State and local governments also will have to address the burgeoning costs of retiree health benefits. Estimates of these costs are subject to substantially greater uncertainty than are those for pension liabilities, largely because of the difficulty inherent in projecting overall health-care costs decades into the future. In addition, retiree health plans generally do not have the same degree of explicit protection as do pensions and thus may be more subject to change. With these uncertainties in mind, the prospective costs of providing retiree health benefits--though certainly consequential--appear to be somewhat smaller than unfunded pension liabilities. For example, one recent estimate suggests that state governments have a collective liability of almost $600 billion for retiree health benefits.4

Not all of the longer-term issues facing state and local fiscal authorities involve closing budget gaps. For example, in light of the recent experience, an important question is whether anything can be done to reduce the sensitivity of state and local budgets to the business cycle. As the past couple of years have shown, the balanced-budget rules under which most states operate can force sharp cuts in services and increases in taxes during recessions, which is just the time when many people in the state are economically most vulnerable. Moreover, the instability in funding streams and tax rates associated with the business cycle can impede planning by both the public and the private sectors.

By and large, the evidence suggests that balanced-budget rules provide valuable fiscal discipline for states, and I do not advocate eliminating them.5 However, even with these rules in place, the question remains whether the effects of the business cycle on state budgets can be mitigated in the future. One strategy used by many governments is to build up a rainy day fund during good economic times. Measured as a percent of general fund expenditures, the aggregate reserve-fund balances for all state governments stood at a record 11-1/2 percent at the end of fiscal 2006. These comparatively high reserve-fund balances have lessened the severity of spending cuts or tax increases in many states during the past couple of years. However, given the depth of the recession, even these historically high balances proved insufficient to fully buffer the budgets of most states. Thus, governments may wish to revisit their criteria for accumulating and using fiscal reserves. Building an adequate reserve fund during good times may not be politically popular, but doing so can pay off during bad times as well as lessen the tendency to overspend when times are good.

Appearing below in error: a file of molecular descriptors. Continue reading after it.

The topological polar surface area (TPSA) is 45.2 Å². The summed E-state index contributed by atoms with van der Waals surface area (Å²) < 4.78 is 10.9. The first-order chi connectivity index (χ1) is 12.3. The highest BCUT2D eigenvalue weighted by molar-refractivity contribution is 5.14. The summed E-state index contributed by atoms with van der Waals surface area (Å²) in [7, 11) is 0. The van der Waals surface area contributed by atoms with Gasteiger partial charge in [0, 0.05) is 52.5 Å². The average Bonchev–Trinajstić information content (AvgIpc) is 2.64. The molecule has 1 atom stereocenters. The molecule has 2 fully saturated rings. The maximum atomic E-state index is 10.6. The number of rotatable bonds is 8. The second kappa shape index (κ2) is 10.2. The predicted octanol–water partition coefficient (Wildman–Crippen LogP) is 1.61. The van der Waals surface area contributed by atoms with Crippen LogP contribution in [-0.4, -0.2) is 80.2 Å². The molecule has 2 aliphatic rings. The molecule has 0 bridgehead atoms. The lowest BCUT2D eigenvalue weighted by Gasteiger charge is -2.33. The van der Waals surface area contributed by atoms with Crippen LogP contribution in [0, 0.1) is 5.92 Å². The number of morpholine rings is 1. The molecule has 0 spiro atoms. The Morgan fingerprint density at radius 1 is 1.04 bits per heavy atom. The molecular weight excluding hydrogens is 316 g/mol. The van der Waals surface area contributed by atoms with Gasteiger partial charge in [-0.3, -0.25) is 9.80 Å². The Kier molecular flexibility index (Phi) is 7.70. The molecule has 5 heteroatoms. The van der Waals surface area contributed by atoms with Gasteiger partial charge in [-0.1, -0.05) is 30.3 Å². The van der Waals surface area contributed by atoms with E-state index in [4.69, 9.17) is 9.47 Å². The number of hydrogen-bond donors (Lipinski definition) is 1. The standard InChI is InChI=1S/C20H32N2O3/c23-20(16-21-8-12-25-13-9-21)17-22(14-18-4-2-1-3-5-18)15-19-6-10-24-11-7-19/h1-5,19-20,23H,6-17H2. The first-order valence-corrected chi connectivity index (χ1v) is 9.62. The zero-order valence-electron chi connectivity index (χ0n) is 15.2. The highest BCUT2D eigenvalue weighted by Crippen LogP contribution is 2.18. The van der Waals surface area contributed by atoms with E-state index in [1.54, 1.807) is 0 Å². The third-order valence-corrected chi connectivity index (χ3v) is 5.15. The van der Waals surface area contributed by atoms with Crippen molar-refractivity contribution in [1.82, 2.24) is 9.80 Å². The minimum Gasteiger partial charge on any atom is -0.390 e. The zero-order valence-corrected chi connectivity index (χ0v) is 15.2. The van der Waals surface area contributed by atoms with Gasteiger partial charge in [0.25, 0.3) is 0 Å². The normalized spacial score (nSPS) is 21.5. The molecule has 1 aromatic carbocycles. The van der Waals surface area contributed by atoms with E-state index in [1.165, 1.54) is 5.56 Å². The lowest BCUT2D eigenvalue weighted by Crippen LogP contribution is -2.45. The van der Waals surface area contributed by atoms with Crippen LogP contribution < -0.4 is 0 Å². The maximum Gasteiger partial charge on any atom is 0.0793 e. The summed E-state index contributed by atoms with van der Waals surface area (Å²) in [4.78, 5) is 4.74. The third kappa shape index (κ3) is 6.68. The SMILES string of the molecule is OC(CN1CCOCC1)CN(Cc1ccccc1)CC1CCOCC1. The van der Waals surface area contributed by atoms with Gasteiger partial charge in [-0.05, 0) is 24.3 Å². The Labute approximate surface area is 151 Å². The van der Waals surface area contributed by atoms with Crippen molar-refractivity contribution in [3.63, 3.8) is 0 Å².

In principle, some smoothing of expenditures over good and bad times could also take place through the capital budget. In particular, maintaining or even increasing the pace of construction spending when the economy is weak could add valuable infrastructure and provide local jobs; it may even allow a government to get more "bang for the buck" because of increased competition among private contractors when demand is slack. Voters and policymakers may understandably be reluctant to approve new bond issues and take on additional costs for debt payments in a period of fiscal and economic stress, but they might be less reluctant if governments were to accumulate larger rainy day funds and assign a higher priority to tapping them for infrastructure purposes in times of economic weakness.

Another development that has compounded the difficulties faced by many state governments is that their revenues--always sensitive to economic conditions--appear to have become even more tied to the economy over time. One reason for this greater sensitivity is that capital income, which tends to vary substantially more than wage and salary income, has become an increasingly important source of state personal income taxes.6 Also, sales taxes may have become more cyclical because of an increasing tendency to exempt certain necessities, for which demand is relatively more stable. As state legislatures review their tax systems, they may wish to consider steps to enhance the cyclical stability of their revenue streams. Of course, many considerations enter into tax policy, including the fairness of the code, the support it provides for economic growth and development, and the level of administrative and compliance costs.